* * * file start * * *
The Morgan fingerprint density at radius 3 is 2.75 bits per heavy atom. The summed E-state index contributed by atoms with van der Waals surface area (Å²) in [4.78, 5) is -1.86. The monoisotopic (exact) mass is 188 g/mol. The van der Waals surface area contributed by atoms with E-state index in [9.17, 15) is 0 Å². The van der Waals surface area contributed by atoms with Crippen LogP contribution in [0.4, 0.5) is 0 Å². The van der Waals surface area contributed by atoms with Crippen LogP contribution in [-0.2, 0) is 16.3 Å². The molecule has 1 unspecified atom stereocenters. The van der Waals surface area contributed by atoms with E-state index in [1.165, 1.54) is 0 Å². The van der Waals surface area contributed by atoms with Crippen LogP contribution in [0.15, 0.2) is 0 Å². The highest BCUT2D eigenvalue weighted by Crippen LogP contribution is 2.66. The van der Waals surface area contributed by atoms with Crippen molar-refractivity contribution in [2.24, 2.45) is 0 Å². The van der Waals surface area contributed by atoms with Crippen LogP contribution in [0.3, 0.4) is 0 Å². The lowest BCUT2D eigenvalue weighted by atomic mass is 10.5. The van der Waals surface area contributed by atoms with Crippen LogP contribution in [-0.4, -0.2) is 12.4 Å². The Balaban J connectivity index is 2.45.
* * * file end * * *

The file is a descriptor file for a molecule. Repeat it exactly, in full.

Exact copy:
The Morgan fingerprint density at radius 3 is 2.75 bits per heavy atom. The summed E-state index contributed by atoms with van der Waals surface area (Å²) in [4.78, 5) is -1.86. The monoisotopic (exact) mass is 188 g/mol. The van der Waals surface area contributed by atoms with E-state index in [9.17, 15) is 0 Å². The van der Waals surface area contributed by atoms with Crippen LogP contribution in [0.4, 0.5) is 0 Å². The van der Waals surface area contributed by atoms with Crippen LogP contribution in [-0.2, 0) is 16.3 Å². The molecule has 1 unspecified atom stereocenters. The van der Waals surface area contributed by atoms with E-state index in [1.165, 1.54) is 0 Å². The van der Waals surface area contributed by atoms with Crippen LogP contribution in [0.15, 0.2) is 0 Å². The highest BCUT2D eigenvalue weighted by Crippen LogP contribution is 2.66. The van der Waals surface area contributed by atoms with Crippen molar-refractivity contribution in [2.24, 2.45) is 0 Å². The van der Waals surface area contributed by atoms with Crippen LogP contribution in [0.3, 0.4) is 0 Å². The lowest BCUT2D eigenvalue weighted by atomic mass is 10.5. The van der Waals surface area contributed by atoms with Crippen LogP contribution in [-0.4, -0.2) is 12.4 Å². The Balaban J connectivity index is 2.45.